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One outstanding online reputation management disaster will haunt you forever

No one really likes to acknowledge it, but people take pleasure in others’ pain. It’s called Schadenfreude and it’s what enables us to enjoy the fall of the big and powerful. Social media provides us with every opportunity to watch brands fail spectacularly, but while we shake our heads in disbelief at the utter stupidity that drives some social media campaigns, it’s also important that we learn from these colossal mistakes.

My favourite online reputation management disaster belongs to McNeil Consumer Healthcare, which is part of the Johnson & Johnson group. In 2008, McNeil Consumer Healthcare embarked on a video campaign for Motrin, a brand of pain relievers for infants, children and, as it turns out, mothers. The 2008 campaign was aimed at busy moms who carry their babies in slings or wraps. It’s a lucrative market. But Motrin erred in massive misjudgement and ended up being vilified by moms across the US. It was crucified on Twitter and spurred a number of retaliatory videos, including a spoof video about boob jobs that is bitingly clever.

When you watch the Motrin video (which I recommend) you can’t help but wonder how on earth it got the green light.

The ad, which is narrated by a woman, starts off on the wrong foot immediately by referring to the practice of carrying babies in slings as fashionable. It goes on to say that even though it is supposedly bonding and gives babies comfort (they cry less) it causes moms pain (they cry more).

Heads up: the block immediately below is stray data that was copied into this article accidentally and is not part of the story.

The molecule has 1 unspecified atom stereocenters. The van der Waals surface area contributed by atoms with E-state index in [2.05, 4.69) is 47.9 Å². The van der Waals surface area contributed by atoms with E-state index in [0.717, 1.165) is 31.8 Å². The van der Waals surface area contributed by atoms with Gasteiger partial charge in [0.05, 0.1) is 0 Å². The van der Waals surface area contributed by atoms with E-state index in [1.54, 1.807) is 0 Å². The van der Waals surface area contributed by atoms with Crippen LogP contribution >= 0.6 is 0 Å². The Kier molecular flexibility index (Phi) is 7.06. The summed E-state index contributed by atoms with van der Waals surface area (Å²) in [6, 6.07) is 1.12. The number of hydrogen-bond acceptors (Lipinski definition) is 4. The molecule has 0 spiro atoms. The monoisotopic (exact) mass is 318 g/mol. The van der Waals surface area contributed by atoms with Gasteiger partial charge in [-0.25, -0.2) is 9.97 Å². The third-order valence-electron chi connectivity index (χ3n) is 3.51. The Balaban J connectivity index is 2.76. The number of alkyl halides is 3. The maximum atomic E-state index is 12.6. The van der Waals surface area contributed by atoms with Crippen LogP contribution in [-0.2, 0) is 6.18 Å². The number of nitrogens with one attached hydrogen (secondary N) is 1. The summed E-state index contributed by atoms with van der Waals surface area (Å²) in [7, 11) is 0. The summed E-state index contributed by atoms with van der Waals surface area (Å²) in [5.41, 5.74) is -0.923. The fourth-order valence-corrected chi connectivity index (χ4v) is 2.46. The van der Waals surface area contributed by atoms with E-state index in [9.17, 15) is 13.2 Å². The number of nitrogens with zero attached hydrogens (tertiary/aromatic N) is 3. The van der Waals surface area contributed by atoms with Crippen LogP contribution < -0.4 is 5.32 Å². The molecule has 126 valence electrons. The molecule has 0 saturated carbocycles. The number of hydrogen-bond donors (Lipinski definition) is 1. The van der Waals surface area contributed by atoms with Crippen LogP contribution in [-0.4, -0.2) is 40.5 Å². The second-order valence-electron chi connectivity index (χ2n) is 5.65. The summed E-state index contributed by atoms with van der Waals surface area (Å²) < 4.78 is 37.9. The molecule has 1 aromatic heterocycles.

I’m not a mom, but I do know that moms very seldom base their parenting methods on fashion. What really grates my cheese though, is the “supposedly”. It’s “supposedly” a bonding experience. The phrasing is incredibly patronising and tries to question millennia of common knowledge and decades of scientific research. The ad disintegrates further the longer it goes, until the end when our narrator with the questionable maternal instincts says that thanks to the pain relieving abilities of Motrin, she won’t have to stop carrying her baby, which is a good thing because it totally makes her look like an official mom.

An “official mom”; you’ve got to love it.

Motrin’s mammoth mistakes

Where did it all go wrong for McNeil Consumer Healthcare?

Where to start?

  1. Whoever was doing the marketing broke the first golden rule. It doesn’t matter whether you’re using social media or traditional media or both; you have to know your target market. Judging by the online video, the people responsible for the campaign had only a vague concept of motherhood. It’s unlikely that they’d ever seen it in practice or met any moms in real life. It’s the only way to explain how the idea made it through the incubation stage.
  2. In addition to minimum market research, the ad must not have been run by a test group, which would surely have binned it.
  3. They completely underestimated the market’s reaction.
  4. The response was inadequate. They responded quite quickly, probably because they were swamped with complaints and embarrassed by all the #motrinmoms hastags on Twitter, not to mention the slew of angry videos that were uploaded to YouTube. It didn’t take long for them to post an apology on the website and start removing the ad from all media, but that was about all. Which isn’t really enough to appease the hordes of women who pledged to boycott the company.

The upshot

It’s worth noting that not all moms hated the ad. That’s not to say they condoned it, just that they thought the reaction was overly dramatic.

While considerable, the damage to Motrin’s reputation wasn’t complete. It takes more than one bad ad to ruin a huge national company. But, the damage is lasting. If you Google Motrin, news about the controversial ad still appears on the first page. It’s right at the bottom of the page, but it’s still there. The video is right at the top on the second page and three more uncomplimentary articles appear.

So, even though roughly two and half years have passed, the company can’t shake the perception that it thinks moms are shallow. And that is why it’s so important to know your audience before you do anything online.

One mistake will haunt you for eternity.

Photo courtesy of ursonate

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